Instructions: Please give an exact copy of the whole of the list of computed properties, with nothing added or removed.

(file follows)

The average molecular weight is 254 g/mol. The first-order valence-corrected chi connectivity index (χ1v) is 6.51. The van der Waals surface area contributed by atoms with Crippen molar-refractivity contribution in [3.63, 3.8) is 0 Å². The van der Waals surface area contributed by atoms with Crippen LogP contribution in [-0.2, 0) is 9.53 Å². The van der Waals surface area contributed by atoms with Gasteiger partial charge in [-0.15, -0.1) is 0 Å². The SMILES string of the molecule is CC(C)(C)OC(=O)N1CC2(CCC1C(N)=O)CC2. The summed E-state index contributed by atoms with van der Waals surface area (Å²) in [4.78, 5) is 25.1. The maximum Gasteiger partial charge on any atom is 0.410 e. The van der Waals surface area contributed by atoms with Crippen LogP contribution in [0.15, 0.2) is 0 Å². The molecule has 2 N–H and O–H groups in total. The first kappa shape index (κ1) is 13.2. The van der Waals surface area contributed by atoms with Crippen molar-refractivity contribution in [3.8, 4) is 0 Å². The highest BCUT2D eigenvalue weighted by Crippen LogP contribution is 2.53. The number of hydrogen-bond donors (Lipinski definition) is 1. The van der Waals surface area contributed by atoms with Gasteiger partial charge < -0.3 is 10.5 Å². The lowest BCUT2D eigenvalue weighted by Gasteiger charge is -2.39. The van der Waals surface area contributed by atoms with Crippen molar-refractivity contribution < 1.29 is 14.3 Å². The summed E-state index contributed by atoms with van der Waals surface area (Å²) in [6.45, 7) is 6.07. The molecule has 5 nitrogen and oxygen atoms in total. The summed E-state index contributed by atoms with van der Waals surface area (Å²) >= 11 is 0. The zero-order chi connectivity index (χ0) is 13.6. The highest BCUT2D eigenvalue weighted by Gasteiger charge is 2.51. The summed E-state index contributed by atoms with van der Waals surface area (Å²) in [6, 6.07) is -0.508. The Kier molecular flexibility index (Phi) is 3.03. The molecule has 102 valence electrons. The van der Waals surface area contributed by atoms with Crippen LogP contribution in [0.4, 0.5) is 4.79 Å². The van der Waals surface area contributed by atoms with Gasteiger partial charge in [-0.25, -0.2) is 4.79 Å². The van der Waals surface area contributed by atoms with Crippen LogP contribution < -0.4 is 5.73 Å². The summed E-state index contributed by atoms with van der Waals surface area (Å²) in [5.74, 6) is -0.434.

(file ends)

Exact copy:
The average molecular weight is 254 g/mol. The first-order valence-corrected chi connectivity index (χ1v) is 6.51. The van der Waals surface area contributed by atoms with Crippen molar-refractivity contribution in [3.63, 3.8) is 0 Å². The van der Waals surface area contributed by atoms with Crippen LogP contribution in [-0.2, 0) is 9.53 Å². The van der Waals surface area contributed by atoms with Gasteiger partial charge in [-0.15, -0.1) is 0 Å². The SMILES string of the molecule is CC(C)(C)OC(=O)N1CC2(CCC1C(N)=O)CC2. The summed E-state index contributed by atoms with van der Waals surface area (Å²) in [4.78, 5) is 25.1. The maximum Gasteiger partial charge on any atom is 0.410 e. The van der Waals surface area contributed by atoms with Crippen LogP contribution in [0.15, 0.2) is 0 Å². The molecule has 2 N–H and O–H groups in total. The first kappa shape index (κ1) is 13.2. The van der Waals surface area contributed by atoms with Crippen molar-refractivity contribution in [3.8, 4) is 0 Å². The highest BCUT2D eigenvalue weighted by Crippen LogP contribution is 2.53. The number of hydrogen-bond donors (Lipinski definition) is 1. The van der Waals surface area contributed by atoms with Gasteiger partial charge < -0.3 is 10.5 Å². The lowest BCUT2D eigenvalue weighted by Gasteiger charge is -2.39. The van der Waals surface area contributed by atoms with Crippen molar-refractivity contribution < 1.29 is 14.3 Å². The summed E-state index contributed by atoms with van der Waals surface area (Å²) in [6.45, 7) is 6.07. The molecule has 5 nitrogen and oxygen atoms in total. The summed E-state index contributed by atoms with van der Waals surface area (Å²) >= 11 is 0. The zero-order chi connectivity index (χ0) is 13.6. The highest BCUT2D eigenvalue weighted by Gasteiger charge is 2.51. The summed E-state index contributed by atoms with van der Waals surface area (Å²) in [6, 6.07) is -0.508. The Kier molecular flexibility index (Phi) is 3.03. The molecule has 102 valence electrons. The van der Waals surface area contributed by atoms with Crippen LogP contribution in [0.4, 0.5) is 4.79 Å². The van der Waals surface area contributed by atoms with Gasteiger partial charge in [-0.25, -0.2) is 4.79 Å². The van der Waals surface area contributed by atoms with Crippen LogP contribution < -0.4 is 5.73 Å². The summed E-state index contributed by atoms with van der Waals surface area (Å²) in [5.74, 6) is -0.434.